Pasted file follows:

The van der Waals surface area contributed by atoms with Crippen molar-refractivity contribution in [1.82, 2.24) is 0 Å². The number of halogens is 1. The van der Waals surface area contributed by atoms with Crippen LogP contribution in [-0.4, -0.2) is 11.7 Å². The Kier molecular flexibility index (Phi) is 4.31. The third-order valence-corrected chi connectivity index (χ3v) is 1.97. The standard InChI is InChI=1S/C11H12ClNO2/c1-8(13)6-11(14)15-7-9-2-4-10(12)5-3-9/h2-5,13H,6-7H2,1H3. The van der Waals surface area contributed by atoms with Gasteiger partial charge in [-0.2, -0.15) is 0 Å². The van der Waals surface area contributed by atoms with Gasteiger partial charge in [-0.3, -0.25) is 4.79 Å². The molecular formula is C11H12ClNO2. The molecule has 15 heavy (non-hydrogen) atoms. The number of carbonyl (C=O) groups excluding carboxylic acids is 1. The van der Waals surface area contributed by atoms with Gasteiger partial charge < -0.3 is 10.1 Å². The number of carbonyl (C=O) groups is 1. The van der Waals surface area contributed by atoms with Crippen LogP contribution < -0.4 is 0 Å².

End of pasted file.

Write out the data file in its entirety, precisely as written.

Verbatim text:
The van der Waals surface area contributed by atoms with Crippen molar-refractivity contribution in [1.82, 2.24) is 0 Å². The number of halogens is 1. The van der Waals surface area contributed by atoms with Crippen LogP contribution in [-0.4, -0.2) is 11.7 Å². The Kier molecular flexibility index (Phi) is 4.31. The third-order valence-corrected chi connectivity index (χ3v) is 1.97. The standard InChI is InChI=1S/C11H12ClNO2/c1-8(13)6-11(14)15-7-9-2-4-10(12)5-3-9/h2-5,13H,6-7H2,1H3. The van der Waals surface area contributed by atoms with Gasteiger partial charge in [-0.2, -0.15) is 0 Å². The van der Waals surface area contributed by atoms with Gasteiger partial charge in [-0.3, -0.25) is 4.79 Å². The molecular formula is C11H12ClNO2. The molecule has 15 heavy (non-hydrogen) atoms. The number of carbonyl (C=O) groups excluding carboxylic acids is 1. The van der Waals surface area contributed by atoms with Gasteiger partial charge < -0.3 is 10.1 Å². The number of carbonyl (C=O) groups is 1. The van der Waals surface area contributed by atoms with Crippen LogP contribution < -0.4 is 0 Å².